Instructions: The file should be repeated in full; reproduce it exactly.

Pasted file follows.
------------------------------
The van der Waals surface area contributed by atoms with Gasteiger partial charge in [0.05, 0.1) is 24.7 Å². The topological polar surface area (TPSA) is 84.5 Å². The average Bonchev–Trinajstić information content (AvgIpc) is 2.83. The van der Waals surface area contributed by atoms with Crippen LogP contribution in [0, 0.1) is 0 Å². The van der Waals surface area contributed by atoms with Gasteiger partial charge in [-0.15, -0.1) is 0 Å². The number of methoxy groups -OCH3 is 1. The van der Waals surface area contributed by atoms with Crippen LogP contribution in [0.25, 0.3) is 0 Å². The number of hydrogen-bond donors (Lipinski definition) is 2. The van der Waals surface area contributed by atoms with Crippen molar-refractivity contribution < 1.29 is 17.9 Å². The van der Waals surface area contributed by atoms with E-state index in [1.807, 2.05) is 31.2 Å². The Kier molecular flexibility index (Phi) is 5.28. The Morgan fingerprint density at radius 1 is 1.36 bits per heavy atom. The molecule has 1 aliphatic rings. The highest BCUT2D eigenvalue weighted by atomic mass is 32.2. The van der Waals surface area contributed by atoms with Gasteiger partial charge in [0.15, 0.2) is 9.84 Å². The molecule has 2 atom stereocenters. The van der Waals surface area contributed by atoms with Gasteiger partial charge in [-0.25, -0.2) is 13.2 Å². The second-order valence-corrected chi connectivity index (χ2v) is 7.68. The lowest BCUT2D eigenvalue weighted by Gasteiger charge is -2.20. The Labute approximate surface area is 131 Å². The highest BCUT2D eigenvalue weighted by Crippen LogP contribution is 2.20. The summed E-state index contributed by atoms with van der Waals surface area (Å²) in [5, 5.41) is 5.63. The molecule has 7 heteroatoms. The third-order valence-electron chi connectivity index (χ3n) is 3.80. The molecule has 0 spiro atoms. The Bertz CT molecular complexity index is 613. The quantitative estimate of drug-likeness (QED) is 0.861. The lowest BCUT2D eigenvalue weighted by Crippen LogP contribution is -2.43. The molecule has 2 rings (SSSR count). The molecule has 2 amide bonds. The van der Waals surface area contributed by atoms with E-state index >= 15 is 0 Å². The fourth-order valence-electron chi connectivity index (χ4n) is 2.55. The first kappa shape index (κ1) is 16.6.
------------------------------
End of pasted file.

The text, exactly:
The van der Waals surface area contributed by atoms with Gasteiger partial charge in [0.05, 0.1) is 24.7 Å². The topological polar surface area (TPSA) is 84.5 Å². The average Bonchev–Trinajstić information content (AvgIpc) is 2.83. The van der Waals surface area contributed by atoms with Crippen LogP contribution in [0, 0.1) is 0 Å². The van der Waals surface area contributed by atoms with Gasteiger partial charge in [-0.15, -0.1) is 0 Å². The number of methoxy groups -OCH3 is 1. The van der Waals surface area contributed by atoms with Crippen LogP contribution in [0.25, 0.3) is 0 Å². The number of hydrogen-bond donors (Lipinski definition) is 2. The van der Waals surface area contributed by atoms with Crippen molar-refractivity contribution < 1.29 is 17.9 Å². The van der Waals surface area contributed by atoms with E-state index in [1.807, 2.05) is 31.2 Å². The Kier molecular flexibility index (Phi) is 5.28. The Morgan fingerprint density at radius 1 is 1.36 bits per heavy atom. The molecule has 1 aliphatic rings. The highest BCUT2D eigenvalue weighted by atomic mass is 32.2. The van der Waals surface area contributed by atoms with Gasteiger partial charge in [0.15, 0.2) is 9.84 Å². The molecule has 2 atom stereocenters. The van der Waals surface area contributed by atoms with Gasteiger partial charge in [-0.25, -0.2) is 13.2 Å². The second-order valence-corrected chi connectivity index (χ2v) is 7.68. The lowest BCUT2D eigenvalue weighted by Gasteiger charge is -2.20. The Labute approximate surface area is 131 Å². The highest BCUT2D eigenvalue weighted by Crippen LogP contribution is 2.20. The summed E-state index contributed by atoms with van der Waals surface area (Å²) in [5, 5.41) is 5.63. The molecule has 7 heteroatoms. The third-order valence-electron chi connectivity index (χ3n) is 3.80. The molecule has 0 spiro atoms. The Bertz CT molecular complexity index is 613. The quantitative estimate of drug-likeness (QED) is 0.861. The lowest BCUT2D eigenvalue weighted by Crippen LogP contribution is -2.43. The molecule has 2 rings (SSSR count). The molecule has 2 amide bonds. The van der Waals surface area contributed by atoms with E-state index >= 15 is 0 Å². The fourth-order valence-electron chi connectivity index (χ4n) is 2.55. The first kappa shape index (κ1) is 16.6.